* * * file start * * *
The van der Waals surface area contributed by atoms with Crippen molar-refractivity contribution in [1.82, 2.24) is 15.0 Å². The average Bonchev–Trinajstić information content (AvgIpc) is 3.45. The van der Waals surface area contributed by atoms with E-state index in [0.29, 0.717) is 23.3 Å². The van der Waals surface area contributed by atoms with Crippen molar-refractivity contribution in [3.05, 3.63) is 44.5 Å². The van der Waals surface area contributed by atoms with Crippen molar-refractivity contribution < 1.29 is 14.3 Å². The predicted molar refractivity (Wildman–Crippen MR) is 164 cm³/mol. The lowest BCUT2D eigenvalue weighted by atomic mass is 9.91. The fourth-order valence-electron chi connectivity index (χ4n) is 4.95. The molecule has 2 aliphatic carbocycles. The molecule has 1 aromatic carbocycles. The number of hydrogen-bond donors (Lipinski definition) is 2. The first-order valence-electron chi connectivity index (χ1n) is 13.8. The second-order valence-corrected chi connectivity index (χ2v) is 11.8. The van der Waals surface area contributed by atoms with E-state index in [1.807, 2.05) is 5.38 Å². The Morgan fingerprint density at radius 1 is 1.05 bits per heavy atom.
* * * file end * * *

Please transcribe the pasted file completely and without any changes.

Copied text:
The van der Waals surface area contributed by atoms with Crippen molar-refractivity contribution in [1.82, 2.24) is 15.0 Å². The average Bonchev–Trinajstić information content (AvgIpc) is 3.45. The van der Waals surface area contributed by atoms with E-state index in [0.29, 0.717) is 23.3 Å². The van der Waals surface area contributed by atoms with Crippen molar-refractivity contribution in [3.05, 3.63) is 44.5 Å². The van der Waals surface area contributed by atoms with Crippen molar-refractivity contribution < 1.29 is 14.3 Å². The predicted molar refractivity (Wildman–Crippen MR) is 164 cm³/mol. The lowest BCUT2D eigenvalue weighted by atomic mass is 9.91. The fourth-order valence-electron chi connectivity index (χ4n) is 4.95. The molecule has 2 aliphatic carbocycles. The molecule has 1 aromatic carbocycles. The number of hydrogen-bond donors (Lipinski definition) is 2. The first-order valence-electron chi connectivity index (χ1n) is 13.8. The second-order valence-corrected chi connectivity index (χ2v) is 11.8. The van der Waals surface area contributed by atoms with E-state index in [1.807, 2.05) is 5.38 Å². The Morgan fingerprint density at radius 1 is 1.05 bits per heavy atom.